I was annoyed at my mother. Through no fault of hers, I was feeling cooped up in her apartment where I had come to look after my fading parent. I was wild to get out.
``Let’s go look at the sunset in the mountain park.’’ She came reluctantly, but she came. She toiled up the path to the benches, rocking from side to side like a little bear, my little bear. I didn’t, then, recognize Parkinson’s. We sat on the concrete bench and looked west over Albuquerque, the land sweeping from the Sandias behind us, to the great plain cut by the Rio Grande to Mount Taylor, rising to a point, unaccompanied by other mountains.
I got up to do my tai chi, wishing she would move with me. It would do her so much good. She never did want to learn about it for herself, but she watched me carefully.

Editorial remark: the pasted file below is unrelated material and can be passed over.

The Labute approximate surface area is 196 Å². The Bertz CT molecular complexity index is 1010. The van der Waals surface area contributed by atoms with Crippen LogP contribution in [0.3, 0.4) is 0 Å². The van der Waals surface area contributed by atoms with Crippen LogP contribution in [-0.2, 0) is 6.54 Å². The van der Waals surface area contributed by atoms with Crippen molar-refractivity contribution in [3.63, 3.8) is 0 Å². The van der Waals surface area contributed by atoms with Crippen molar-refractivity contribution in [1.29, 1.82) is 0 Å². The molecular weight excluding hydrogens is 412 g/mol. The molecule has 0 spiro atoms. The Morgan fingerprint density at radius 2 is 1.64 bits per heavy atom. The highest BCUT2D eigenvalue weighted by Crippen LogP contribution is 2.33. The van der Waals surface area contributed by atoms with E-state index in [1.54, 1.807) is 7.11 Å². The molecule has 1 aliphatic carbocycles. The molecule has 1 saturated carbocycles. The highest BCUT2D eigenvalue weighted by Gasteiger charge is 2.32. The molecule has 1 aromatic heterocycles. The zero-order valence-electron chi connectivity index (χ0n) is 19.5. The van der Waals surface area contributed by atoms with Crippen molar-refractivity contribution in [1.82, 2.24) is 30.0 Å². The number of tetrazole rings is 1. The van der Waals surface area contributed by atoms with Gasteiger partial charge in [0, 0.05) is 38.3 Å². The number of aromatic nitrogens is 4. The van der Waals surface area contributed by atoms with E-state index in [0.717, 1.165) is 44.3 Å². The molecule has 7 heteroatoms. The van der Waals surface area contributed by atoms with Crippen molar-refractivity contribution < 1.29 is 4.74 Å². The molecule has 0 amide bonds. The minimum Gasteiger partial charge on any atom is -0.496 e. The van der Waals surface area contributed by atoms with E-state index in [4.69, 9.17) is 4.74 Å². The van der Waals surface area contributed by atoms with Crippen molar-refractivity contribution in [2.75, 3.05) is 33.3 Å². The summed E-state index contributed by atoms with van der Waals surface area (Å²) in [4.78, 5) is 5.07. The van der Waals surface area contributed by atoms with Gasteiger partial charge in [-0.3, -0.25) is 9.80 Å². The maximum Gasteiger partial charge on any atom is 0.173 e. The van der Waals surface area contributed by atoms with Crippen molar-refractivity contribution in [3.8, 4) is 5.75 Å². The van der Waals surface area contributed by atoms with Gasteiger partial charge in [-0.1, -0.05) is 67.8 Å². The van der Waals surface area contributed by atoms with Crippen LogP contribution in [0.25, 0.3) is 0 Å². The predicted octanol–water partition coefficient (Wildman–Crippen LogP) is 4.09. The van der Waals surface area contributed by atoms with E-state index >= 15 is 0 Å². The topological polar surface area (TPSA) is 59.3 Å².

Finally, she said, ``This bench is too hard,’’ and made her way slowly back down the path. I saw, on the far path, a young man striding up the mountain, maybe off for a hike. At this hour?
She stopped, turned her head and then her whole body as he walked steadily up and out of sight. Then she went back down the path in the red sunset light. The car door chunked. I finished, not cooped up anymore. In the car, I turned to her.
``Were you watching out for me back there, that man?’’ She smiled, looking straight ahead.
``I was,’’ she said.